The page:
19. Van Dyke RB, Chadwick EG, Hazra R, Williams PL, Seage GR 3rd. The PHACS SMARTT study: assessment of the safety of in utero exposure to antiretroviral drugs. Front Immunol. 2016;7:199. Available at:
  20. Zash R, Jacobsen DM, Mayondi G, et al. Dolutegravir/tenofovir/emtricitabine (DTG/TDF/FTC) started in pregnancy is as safe as efavirenz/tenofovir/emtricitabine (EFV/TDF/FTC) in nationwide birth outcomes surveillance in Botswana. Presented at: 9th International AIDS Society Conference. 2017. Paris, France.
  21. Rough K, Seage GR, 3rd, Williams PL, et al. Birth outcomes for pregnant women with HIV using tenofovir-emtricitabine. N Engl J Med. 2018;378(17):1593-1603. Available at:
  22. Ramokolo V, Goga AE, Lombard C, Doherty T, Jackson DJ, Engebretsen IM. In utero ART exposure and birth and early growth outcomes among HIV-exposed uninfected infants attending immunization services: results from national PMTCT surveillance, South Africa. Open Forum Infect Dis. 2017;4(4):ofx187. Available at:
  23. Favarato G, Townsend CL, Bailey H, et al. Protease inhibitors and preterm delivery: another piece in the puzzle. AIDS. 2018;32(2):243-252. Available at:
  24. Zash R, Jacobson DL, Diseko M, et al. Comparative safety of dolutegravir-based or efavirenz-based antiretroviral treatment started during pregnancy in Botswana: an observational study. Lancet Glob Health. 2018;6(7):e804-e810. Available at:
  25. Malaba TR, Newell ML, Madlala H, Perez A, Gray C, Myer L. Methods of gestational age assessment influence the observed association between antiretroviral therapy exposure, preterm delivery, and small-for-gestational age infants: a prospective study in Cape Town, South Africa. Ann Epidemiol. 2018;28(12):893-900. Available at:
  26. Wang L, Zhao H, Cai W, et al. Risk factors associated with preterm delivery and low delivery weight among HIV-exposed neonates in China. Int J Gynaecol Obstet. 2018;142(3):300-307. Available at:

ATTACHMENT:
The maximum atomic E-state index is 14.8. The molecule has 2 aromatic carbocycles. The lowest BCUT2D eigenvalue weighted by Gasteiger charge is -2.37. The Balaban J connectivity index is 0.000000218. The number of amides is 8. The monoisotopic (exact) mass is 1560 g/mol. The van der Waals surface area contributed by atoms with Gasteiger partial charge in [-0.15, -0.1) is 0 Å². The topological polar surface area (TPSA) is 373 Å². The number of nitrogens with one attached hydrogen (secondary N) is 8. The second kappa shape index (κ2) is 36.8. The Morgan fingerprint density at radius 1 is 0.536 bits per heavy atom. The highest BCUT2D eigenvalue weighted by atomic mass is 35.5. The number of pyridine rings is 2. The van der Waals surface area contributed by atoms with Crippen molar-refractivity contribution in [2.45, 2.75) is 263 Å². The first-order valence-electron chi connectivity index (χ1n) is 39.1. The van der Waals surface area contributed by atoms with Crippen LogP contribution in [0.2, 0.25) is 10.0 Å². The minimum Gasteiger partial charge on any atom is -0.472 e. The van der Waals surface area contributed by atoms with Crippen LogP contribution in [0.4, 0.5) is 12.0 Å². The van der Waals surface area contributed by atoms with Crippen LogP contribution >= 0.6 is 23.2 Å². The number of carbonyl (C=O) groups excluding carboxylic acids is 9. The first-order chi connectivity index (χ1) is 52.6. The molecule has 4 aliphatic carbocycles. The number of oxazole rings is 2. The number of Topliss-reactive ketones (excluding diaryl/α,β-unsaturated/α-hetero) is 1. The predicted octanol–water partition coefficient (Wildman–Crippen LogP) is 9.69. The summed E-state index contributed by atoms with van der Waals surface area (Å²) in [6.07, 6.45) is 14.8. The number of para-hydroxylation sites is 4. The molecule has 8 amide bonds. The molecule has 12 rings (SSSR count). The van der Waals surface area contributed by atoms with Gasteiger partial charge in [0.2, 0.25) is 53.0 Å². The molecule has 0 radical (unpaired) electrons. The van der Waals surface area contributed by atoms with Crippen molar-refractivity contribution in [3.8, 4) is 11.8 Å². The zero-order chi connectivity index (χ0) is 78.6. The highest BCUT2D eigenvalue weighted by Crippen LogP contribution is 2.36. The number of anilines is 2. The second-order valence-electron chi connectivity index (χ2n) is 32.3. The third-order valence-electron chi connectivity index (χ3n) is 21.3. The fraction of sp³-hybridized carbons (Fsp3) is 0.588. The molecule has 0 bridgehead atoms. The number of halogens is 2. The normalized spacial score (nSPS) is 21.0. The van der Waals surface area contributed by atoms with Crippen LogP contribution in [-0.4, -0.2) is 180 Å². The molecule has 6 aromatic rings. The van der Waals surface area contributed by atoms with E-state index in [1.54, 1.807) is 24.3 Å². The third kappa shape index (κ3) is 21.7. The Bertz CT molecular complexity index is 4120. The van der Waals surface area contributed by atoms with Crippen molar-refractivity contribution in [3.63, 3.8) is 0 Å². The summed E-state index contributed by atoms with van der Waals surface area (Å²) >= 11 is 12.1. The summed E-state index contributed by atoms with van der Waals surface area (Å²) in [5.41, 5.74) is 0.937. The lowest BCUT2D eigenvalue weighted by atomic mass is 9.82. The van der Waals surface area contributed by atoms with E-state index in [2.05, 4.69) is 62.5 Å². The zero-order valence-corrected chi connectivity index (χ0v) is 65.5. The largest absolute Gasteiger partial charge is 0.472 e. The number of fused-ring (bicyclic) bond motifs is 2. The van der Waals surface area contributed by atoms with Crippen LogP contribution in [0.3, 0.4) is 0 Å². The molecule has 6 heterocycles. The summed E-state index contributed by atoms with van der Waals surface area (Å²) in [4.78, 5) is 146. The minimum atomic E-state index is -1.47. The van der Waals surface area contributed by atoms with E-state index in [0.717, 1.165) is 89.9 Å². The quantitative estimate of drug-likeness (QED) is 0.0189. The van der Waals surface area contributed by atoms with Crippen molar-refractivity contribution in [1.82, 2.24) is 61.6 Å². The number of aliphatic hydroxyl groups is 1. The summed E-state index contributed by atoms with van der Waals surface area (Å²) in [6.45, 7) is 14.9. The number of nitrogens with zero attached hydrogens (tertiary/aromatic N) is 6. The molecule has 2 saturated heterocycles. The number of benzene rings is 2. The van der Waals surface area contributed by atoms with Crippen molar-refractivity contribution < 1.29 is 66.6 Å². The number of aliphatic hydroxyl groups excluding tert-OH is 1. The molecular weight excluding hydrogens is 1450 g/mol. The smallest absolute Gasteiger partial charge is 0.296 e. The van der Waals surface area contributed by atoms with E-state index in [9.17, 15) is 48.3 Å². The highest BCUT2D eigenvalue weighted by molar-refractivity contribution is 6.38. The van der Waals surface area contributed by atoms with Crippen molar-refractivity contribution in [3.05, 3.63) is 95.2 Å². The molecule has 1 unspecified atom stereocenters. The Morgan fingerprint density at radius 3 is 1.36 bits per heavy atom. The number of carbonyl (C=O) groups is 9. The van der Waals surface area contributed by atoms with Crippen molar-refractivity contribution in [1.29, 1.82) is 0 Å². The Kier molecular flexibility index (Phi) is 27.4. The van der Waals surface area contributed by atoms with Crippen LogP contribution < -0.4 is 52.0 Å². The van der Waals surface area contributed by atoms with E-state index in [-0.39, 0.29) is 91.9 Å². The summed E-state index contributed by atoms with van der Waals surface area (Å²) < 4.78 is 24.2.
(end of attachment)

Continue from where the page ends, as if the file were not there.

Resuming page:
27. Saleska JL, Turner AN, Maierhofer C, Clark J, Kwiek JJ. Use of antiretroviral therapy during pregnancy and adverse birth outcomes among women living with HIV-1 in Low- and middle-income countries: a systematic review. J Acquir Immune Defic Syndr. 2018;79(1):1-9. Available at:
  28. Machado ES, Hofer CB, Costa TT, et al. Pregnancy outcome in women infected with HIV-1 receiving combination antiretroviral therapy before versus after conception. Sex Transm Infect. 2009;85(2):82-87. Available at:
  29. van der Merwe K, Hoffman R, Black V, Chersich M, Coovadia A, Rees H. Birth outcomes in South African women receiving highly active antiretroviral therapy: a retrospective observational study. J Int AIDS Soc. 2011;14:42. Available at:
  30. Moodley T, Moodley D, Sebitloane M, Maharaj N, Sartorius B. Improved pregnancy outcomes with increasing antiretroviral coverage in South Africa. BMC Pregnancy Childbirth. 2016;16:35. Available at:
  31. Stringer EM, Kendall MA, Lockman S, et al. Pregnancy outcomes among HIV-infected women who conceived on antiretroviral therapy. PLoS One. 2018;13(7):e0199555. Available at:
  32. Sebitloane HM, Moodley J. Maternal and obstetric complications among HIV-infected women treated with highly active antiretroviral treatment at a regional hospital in Durban, South Africa. Niger J Clin Pract. 2017;20(11):1360-1367. Available at:
  33. Chetty T, Thorne C, Coutsoudis A. Preterm delivery and small-for-gestation outcomes in HIV-infected pregnant women on antiretroviral therapy in rural South Africa: Results from a cohort study, 2010-2015. PLoS One. 2018;13(2):e0192805. Available at:
  34. Zash R, Jacobson DL, Diseko M, et al. Comparative safety of antiretroviral treatment regimens in pregnancy. JAMA Pediatr. 2017;171(10):e172222. Available at:
  35. Delicio AM, Lajos GJ, Amaral E, Cavichiolli F, Polydoro M, Milanez H. Adverse effects in children exposed to maternal HIV and antiretroviral therapy during pregnancy in Brazil: a cohort study. Reprod Health. 2018;15(1):76. Available at:
  36. Uthman OA, Nachega JB, Anderson J, et al. Timing of initiation of antiretroviral therapy and adverse pregnancy outcomes: a systematic review and meta-analysis. Lancet HIV. 2017;4(1):e21-e30. Available at:
  37. Tuomala RE, Shapiro DE, Mofenson LM, et al. Antiretroviral therapy during pregnancy and the risk of an adverse outcome. N Engl J Med. 2002;346(24):1863-1870. Available at:
  38. Patel K, Shapiro DE, Brogly SB, et al. Prenatal protease inhibitor use and risk of preterm birth among HIV-infected women initiating antiretroviral drugs during pregnancy. J Infect Dis. 2010;201(7):1035-1044. Available at:
  39. Perry M, Taylor GP, Sabin CA, et al. Lopinavir and atazanavir in pregnancy: comparable infant outcomes, virological efficacies and preterm delivery rates. HIV Med. 2015. Available at: